A couple of years ago, when I was all “yay, I have a Kindle! I want to download all the eBooks on the internet!”, a friend recommended a book called How to Live on 24 hours a Day. The title sounded a little silly but I downloaded it anyway for three main reasons: 1) it was free (and I’m a sucker for a bargain), 2) it was short, 3) it got me one book closer to that “all the eBooks on the internet” goal mentioned above. I started reading it with the often misguided low expectations I have of some free stuff but it turned out to be one of the most enlightening books I’ve read in a while.
How to Live on 24 hours a Day sounds a little like “How to Inhale and Exhale Repeatedly to Avoid Death”. I thought to myself “I’m living. My days have 24 hours. So yeah, I think I’ve got it covered”. Some people (me) need the really obvious stuff spelled out to them. Some people (me) need a book from the early 1900s to tell them to get off Facebook and start making better use of their free time. To live rather than exist, as I think the author puts it at some point.
So, basically, I had a dude from last century schooling me on how to deal with my busy working life as a young adult in the 21st century.
Turns out this book, which is now 113 years old (!) is one of the earliest self-help books ever written. I read a self-help book. But it’s ok. I actually learned stuff. Plus, it’s philosophical in a way that I’m not sure other self-help books are. I haven’t read any others. Ain’t nobody got time for that.
But anyway, where was I? 24 hour days. Right. We’ve got lots of those. They come around every day. For the longest time, I got used to dismissing the entire five days of the work week as time when I couldn’t fit anything else in because I was working all day long.
The word you’re looking for is “bullshit”.
Let’s do some math (there’s something you won’t catch me saying very often): I work 8 hours a day. Add an hour for the commute. That’s nine hours. The day has 24. Nine and 24 aren’t even close together, there’s a whole bunch of other numbers in between. Sure, I sleep about 6 or 7 hours every night (on a good night), but that’s only a total of 15 or 16 hours dedicated to working and sleeping (I’m really kicking ass at these calculations, I wish my 7th grade Math teacher was reading this). Anyway, 15 or 16 hours a day for work + sleep. This leaves a whole other third of the day for other stuff. Stuff I didn’t feel like I had time to do. I know it sounds incredibly obvious now but I wanted to smack myself in the face when I read that book. What a load of bullshit I had been telling myself with that “I work all day” crap. I work a third of the day. It might be the best third – when the sun is out – but, mathematically speaking, it’s still only a third. The rest of the time is mine. And I had been wasting it on nothing.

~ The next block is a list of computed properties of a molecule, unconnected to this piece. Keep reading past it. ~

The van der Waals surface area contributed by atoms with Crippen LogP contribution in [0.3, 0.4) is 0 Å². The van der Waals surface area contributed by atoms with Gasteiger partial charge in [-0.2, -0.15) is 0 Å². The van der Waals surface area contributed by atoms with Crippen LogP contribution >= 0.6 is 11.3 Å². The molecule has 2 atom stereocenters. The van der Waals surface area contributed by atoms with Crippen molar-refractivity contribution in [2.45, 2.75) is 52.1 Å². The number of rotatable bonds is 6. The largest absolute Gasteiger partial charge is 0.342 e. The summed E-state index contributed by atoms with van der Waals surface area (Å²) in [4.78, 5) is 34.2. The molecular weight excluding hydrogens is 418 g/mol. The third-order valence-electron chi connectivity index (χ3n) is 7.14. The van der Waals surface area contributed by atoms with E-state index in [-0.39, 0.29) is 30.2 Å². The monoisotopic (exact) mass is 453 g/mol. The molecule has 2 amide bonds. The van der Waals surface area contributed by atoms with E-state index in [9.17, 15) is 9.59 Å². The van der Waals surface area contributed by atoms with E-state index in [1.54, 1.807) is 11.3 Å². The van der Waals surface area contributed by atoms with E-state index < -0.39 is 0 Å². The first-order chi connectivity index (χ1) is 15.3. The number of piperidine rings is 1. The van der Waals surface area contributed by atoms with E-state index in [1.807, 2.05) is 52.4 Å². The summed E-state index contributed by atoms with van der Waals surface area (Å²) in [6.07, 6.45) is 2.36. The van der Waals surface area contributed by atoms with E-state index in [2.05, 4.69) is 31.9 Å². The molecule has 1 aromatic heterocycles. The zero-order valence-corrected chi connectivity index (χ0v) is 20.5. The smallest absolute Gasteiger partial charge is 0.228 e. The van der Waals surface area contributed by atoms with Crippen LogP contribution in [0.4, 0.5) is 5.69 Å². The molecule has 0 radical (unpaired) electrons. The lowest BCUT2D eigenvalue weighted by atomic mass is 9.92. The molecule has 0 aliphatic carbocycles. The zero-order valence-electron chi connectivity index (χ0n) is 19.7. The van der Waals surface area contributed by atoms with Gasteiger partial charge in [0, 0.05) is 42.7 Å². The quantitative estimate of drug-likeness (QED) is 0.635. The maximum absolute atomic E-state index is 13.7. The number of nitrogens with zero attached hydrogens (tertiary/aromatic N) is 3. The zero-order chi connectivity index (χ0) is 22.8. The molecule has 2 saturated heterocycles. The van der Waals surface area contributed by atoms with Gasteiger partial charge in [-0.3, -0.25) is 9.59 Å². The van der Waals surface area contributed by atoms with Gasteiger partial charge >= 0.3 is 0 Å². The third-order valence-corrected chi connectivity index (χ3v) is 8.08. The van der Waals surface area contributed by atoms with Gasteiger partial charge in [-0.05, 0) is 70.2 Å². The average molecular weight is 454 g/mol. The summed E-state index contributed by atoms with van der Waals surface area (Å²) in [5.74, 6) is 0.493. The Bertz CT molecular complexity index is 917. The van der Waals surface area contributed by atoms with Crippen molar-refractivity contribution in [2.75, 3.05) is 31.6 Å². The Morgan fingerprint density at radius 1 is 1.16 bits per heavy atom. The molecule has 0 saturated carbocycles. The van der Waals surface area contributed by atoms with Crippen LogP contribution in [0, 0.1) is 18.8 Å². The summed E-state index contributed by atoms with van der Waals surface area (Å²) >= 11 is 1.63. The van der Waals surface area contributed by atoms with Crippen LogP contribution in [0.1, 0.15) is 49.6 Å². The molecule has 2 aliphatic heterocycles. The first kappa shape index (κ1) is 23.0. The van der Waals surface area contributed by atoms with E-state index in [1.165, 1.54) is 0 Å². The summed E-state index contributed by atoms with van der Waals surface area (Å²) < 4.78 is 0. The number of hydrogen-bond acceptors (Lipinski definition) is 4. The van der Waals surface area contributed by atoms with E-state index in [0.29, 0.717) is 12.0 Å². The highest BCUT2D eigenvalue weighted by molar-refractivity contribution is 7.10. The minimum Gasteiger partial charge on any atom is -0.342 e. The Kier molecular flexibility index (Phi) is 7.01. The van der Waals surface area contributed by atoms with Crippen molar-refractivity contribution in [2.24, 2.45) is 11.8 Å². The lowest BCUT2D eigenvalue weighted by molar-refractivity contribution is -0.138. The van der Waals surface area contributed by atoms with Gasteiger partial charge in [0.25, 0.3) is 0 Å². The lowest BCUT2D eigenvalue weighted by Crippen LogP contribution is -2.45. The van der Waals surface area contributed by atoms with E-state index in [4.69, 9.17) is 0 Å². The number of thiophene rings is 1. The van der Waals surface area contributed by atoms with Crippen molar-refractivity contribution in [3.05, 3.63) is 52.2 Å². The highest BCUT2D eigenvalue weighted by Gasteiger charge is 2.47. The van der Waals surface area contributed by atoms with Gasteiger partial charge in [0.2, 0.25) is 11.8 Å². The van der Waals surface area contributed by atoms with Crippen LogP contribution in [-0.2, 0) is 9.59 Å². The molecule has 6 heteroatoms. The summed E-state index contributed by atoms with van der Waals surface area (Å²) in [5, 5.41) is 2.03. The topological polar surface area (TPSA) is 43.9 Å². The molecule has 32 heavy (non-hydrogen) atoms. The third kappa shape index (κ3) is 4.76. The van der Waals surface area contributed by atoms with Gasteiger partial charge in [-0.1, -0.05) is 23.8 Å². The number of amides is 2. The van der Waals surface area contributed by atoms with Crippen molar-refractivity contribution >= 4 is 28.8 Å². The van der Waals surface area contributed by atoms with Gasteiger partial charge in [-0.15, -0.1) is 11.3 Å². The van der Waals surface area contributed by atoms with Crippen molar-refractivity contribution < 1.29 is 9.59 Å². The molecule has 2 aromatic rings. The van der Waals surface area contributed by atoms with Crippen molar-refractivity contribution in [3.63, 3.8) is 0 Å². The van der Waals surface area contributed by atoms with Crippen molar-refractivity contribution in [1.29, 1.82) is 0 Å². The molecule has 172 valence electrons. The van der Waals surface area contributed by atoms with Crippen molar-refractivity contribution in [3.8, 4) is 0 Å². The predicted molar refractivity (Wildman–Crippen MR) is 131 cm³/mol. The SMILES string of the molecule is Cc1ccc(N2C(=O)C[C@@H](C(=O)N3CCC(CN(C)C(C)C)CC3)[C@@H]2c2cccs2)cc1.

What I’m trying to say is that, more than Runner’s World, online training plans or books by famous marathoners and ultrarunners, it was a time management book over 100 years old that helped me with all the running I’ve been doing.
So, just in case you suffer from the same problem as me, I thought I’d tell you that, like me, you’re just full of crap. You’ve got plenty of time. Safely remove that USB, it’s ok. You’re not in that big a rush. And the stuff you wish you could do during the week when you’re not working? Look at all that time you’ve got to actually do it! If the time you spent at work today felt like it was very long, it’s because it was. The good news is that you have another good few hours ahead of you to get stuff done. So wait for that You Tube video to fully load. Watch Jodie Foster’s Golden Globe speech in its entirety. Go nuts and read those terms and conditions (just kidding, ain’t nobody got time for that).
Every time I hear someone tell me they would love to get into running too but they just don’t have the time, I have to wait a few seconds to let my brain go from the instinctive “are you trying to say you’re busier than me? Because I’ll have you know I’m pretty god damn busy!” to something a little more grownup (but also patronising as hell) like “as a matter of fact, you do have time for that, if you really want to do it. You might just not be managing your time right.”
I still have a massive time management problem but I’m much more aware of it now. There are a bunch of things I wish I “had time” to do. I wish I was a morning person (or, alternatively, I wish I could show up for work at 11ish) so I could sit down for breakfast or properly dry my hair instead of the 30 second blow dry that leaves it just slightly-less-wet-but-definitely-nowhere-near-dry. I wish I had time every evening to prepare my lunch for the next day instead of resorting to the atrocious service and stupidly high prices of the cafe at work. But I guess what it boils down to is that I don’t really care enough about these things. Otherwise I’d find the time. If I don’t really want to do something, I’ll find an excuse not to do it. If I really want to do something, I’ll find the time.
So, the bottom line is, I don’t have time for running because I’m any less busy than anyone else. I’ve got time for running because I really freaking love doing it and, so, I make time for it.
Bennett wrote in this book (that, in case you haven’t noticed, I’m highly recommending here): “We never shall have any more time. We have, and we have always had, all the time there is.”
So, if you want to run, get off your ass and run.